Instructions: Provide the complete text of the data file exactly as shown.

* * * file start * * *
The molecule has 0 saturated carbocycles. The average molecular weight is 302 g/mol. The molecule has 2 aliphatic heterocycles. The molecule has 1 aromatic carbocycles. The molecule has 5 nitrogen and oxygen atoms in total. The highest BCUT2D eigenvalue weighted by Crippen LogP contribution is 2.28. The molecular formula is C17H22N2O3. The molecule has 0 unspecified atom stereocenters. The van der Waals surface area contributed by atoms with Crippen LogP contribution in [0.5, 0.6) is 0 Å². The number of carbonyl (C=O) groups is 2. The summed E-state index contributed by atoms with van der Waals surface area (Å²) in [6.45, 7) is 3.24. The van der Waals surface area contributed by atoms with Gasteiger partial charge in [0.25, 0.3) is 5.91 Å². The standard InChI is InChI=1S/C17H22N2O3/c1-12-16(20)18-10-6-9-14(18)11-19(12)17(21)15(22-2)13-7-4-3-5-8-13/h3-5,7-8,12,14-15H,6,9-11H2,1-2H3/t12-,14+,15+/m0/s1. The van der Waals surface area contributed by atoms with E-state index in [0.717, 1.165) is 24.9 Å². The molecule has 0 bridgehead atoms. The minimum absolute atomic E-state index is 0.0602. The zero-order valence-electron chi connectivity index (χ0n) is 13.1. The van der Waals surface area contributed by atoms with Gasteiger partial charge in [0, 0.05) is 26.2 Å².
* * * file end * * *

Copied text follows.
The molecule has 0 saturated carbocycles. The average molecular weight is 302 g/mol. The molecule has 2 aliphatic heterocycles. The molecule has 1 aromatic carbocycles. The molecule has 5 nitrogen and oxygen atoms in total. The highest BCUT2D eigenvalue weighted by Crippen LogP contribution is 2.28. The molecular formula is C17H22N2O3. The molecule has 0 unspecified atom stereocenters. The van der Waals surface area contributed by atoms with Crippen LogP contribution in [0.5, 0.6) is 0 Å². The number of carbonyl (C=O) groups is 2. The summed E-state index contributed by atoms with van der Waals surface area (Å²) in [6.45, 7) is 3.24. The van der Waals surface area contributed by atoms with Gasteiger partial charge in [0.25, 0.3) is 5.91 Å². The standard InChI is InChI=1S/C17H22N2O3/c1-12-16(20)18-10-6-9-14(18)11-19(12)17(21)15(22-2)13-7-4-3-5-8-13/h3-5,7-8,12,14-15H,6,9-11H2,1-2H3/t12-,14+,15+/m0/s1. The van der Waals surface area contributed by atoms with E-state index in [0.717, 1.165) is 24.9 Å². The molecule has 0 bridgehead atoms. The minimum absolute atomic E-state index is 0.0602. The zero-order valence-electron chi connectivity index (χ0n) is 13.1. The van der Waals surface area contributed by atoms with Gasteiger partial charge in [0, 0.05) is 26.2 Å².